How many feral cats are there in Australia? That is the big unknown according to a research study from the Invasive Animals Cooperative Research Centre and the University of Canberra’s Institute for Applied Ecology which states that the numbers of feral cats, feral pigs and red kangaroos across Australia is unknown and there has been a bias towards citing large numbers that lack the scientific evidence to back them up.
Co-author of the scientific review, Dr Tony Buckmaster, said, “You hear the number of feral cats in Australia reported as being anywhere up to 18 million. The truth is we just don’t know how many there are. We think that the figures currently used are from someone just multiplying the feral cat density estimates from one study in northwest Victoria in 1982 by the total landmass of Australia. Our research shows that we lack the reliable scientific knowledge to give current estimates of feral cat abundance at a continental scale. We have better knowledge for feral pig and red kangaroo abundance but that is also dated.”
“People get hung up on the numbers game. Unless needed for an eradication program or commercial purposes, knowing the exact numbers of these animals in the landscape is not really important. It is much more useful to focus on the damage caused.”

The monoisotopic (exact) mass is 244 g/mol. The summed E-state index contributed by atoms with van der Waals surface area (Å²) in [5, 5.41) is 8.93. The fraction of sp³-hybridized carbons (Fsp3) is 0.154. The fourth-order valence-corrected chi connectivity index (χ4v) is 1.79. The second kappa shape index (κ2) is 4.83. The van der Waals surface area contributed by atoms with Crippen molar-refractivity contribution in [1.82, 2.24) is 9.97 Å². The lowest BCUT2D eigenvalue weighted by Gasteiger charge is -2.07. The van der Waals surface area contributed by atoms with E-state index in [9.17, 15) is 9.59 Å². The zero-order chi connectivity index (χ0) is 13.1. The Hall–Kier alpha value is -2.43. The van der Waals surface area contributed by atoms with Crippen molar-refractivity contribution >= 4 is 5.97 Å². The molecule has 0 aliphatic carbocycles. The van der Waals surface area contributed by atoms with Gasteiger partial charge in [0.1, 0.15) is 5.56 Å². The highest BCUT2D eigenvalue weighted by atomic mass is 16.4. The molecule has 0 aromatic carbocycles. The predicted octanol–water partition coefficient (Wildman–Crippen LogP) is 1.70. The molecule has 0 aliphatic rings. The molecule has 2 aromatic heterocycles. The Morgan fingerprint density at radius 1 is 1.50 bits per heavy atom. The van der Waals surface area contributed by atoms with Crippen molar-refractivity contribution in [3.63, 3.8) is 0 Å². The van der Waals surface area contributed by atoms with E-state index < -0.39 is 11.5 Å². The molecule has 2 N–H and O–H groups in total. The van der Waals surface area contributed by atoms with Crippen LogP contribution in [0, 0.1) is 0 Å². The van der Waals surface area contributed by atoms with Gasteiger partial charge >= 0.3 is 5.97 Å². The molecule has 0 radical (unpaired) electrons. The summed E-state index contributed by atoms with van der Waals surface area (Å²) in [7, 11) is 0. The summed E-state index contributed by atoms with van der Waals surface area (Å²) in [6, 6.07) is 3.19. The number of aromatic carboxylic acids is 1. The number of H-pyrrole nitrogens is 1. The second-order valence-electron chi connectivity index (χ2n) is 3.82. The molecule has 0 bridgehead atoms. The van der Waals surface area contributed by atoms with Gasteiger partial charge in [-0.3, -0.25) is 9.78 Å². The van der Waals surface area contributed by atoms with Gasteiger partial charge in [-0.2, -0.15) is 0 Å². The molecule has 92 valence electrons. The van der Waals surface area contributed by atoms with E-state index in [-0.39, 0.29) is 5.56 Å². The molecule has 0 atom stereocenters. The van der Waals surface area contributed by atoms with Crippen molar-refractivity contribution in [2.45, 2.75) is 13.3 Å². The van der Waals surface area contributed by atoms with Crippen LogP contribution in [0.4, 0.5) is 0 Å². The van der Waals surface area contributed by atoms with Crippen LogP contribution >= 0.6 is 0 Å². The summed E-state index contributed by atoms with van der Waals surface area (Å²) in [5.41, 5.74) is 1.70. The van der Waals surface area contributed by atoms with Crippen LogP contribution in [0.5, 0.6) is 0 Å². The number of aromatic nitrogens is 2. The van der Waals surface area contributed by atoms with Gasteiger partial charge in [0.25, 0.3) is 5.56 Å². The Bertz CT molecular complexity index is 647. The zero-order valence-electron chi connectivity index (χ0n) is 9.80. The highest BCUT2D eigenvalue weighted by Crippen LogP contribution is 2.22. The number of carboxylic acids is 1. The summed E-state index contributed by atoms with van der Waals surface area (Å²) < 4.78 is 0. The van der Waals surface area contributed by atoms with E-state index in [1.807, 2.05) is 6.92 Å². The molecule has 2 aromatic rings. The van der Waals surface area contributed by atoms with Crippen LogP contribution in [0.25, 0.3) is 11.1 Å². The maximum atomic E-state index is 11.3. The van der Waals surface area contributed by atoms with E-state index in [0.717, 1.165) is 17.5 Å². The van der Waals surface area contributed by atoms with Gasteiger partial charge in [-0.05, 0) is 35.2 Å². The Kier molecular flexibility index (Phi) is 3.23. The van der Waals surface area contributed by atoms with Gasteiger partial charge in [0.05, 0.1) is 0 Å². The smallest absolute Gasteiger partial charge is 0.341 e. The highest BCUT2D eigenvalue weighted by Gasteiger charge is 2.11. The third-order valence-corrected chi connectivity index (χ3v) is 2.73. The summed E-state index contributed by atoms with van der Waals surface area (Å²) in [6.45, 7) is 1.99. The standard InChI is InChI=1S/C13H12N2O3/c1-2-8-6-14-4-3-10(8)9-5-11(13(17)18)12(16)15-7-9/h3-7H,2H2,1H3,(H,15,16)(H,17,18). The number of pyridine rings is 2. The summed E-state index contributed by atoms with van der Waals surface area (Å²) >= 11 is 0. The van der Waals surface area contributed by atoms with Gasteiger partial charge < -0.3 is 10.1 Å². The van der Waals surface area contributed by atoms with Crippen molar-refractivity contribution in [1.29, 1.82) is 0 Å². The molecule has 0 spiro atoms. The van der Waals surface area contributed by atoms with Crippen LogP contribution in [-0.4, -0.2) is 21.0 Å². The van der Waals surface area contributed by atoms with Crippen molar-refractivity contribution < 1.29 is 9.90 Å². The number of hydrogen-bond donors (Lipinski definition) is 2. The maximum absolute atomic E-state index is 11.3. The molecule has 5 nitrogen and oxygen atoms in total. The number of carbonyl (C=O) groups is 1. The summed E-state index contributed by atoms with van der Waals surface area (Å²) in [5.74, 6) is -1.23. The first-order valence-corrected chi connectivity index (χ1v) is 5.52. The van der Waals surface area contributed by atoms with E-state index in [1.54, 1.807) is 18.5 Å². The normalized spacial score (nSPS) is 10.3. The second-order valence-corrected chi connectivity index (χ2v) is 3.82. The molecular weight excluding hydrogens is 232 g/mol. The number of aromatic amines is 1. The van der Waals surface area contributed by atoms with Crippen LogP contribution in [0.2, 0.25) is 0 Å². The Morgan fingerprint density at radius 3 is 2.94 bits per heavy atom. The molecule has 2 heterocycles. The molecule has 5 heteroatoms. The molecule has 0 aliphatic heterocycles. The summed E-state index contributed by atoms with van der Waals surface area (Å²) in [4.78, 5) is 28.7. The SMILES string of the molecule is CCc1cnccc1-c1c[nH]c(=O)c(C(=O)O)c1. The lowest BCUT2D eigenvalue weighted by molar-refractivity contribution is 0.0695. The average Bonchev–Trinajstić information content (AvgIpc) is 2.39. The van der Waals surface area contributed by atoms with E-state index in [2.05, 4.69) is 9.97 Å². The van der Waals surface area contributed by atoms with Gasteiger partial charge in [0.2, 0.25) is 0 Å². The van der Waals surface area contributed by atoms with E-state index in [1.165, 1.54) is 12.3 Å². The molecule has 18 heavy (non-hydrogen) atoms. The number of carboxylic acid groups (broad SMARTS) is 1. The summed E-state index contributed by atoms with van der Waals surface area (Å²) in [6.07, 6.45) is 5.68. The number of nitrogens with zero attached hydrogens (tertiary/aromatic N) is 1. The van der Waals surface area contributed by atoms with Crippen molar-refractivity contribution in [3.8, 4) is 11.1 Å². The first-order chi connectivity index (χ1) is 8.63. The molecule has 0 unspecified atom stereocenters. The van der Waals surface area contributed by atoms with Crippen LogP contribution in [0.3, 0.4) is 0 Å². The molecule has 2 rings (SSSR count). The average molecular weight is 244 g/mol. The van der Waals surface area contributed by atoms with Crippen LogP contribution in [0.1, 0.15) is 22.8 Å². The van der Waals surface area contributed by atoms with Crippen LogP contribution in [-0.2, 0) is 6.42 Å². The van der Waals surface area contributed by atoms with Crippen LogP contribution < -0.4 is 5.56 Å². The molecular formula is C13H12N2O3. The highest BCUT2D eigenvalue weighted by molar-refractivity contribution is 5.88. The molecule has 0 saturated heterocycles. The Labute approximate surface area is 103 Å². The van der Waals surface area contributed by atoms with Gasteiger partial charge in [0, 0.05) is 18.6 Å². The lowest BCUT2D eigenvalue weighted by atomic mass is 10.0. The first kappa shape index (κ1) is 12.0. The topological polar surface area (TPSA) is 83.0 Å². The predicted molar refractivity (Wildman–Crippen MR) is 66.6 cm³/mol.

Other factors, such as weather, mean the populations of these animals are always highly variable so abundance changes considerably over time.
“Abundance data from two or more decades ago really does not apply today,” he said.
The review argues that there appears to be a bias towards citing large numbers rather than reporting the estimate and the range. It becomes a type of ‘citation creep’. This stating of inflated feral cat numbers does not occur usually in scientific journals. An analysis of the scientific journal Wildlife Research over a thirty year period did not find a single paper stating an estimate of the population size of feral cats at a continental level.
“Talking about 18 million feral cats seems to be based on little more than a guess, rather than the scientific evidence available,” said Dr Buckmaster.
“Since numbers are often used for planning wildlife management programs for many species, it is important to evaluate the evidence and reliability of the available data, rather than doing guesswork. We need reliable, robust data and good science with strong evidence to get a more accurate picture,” said co-author Professor Jim Hone.
The research report ‘How many are there? The use and misuse of continental-scale wildlife abundance estimates’ (http://www.publish.csiro.au/?paper=WR14059) by Professor Jim Hone from the University of Canberra’s Institute for Applied Ecology and Dr Tony Buckmaster from the Invasive Animals Cooperative Research Centre is published in the journal Wildlife Research.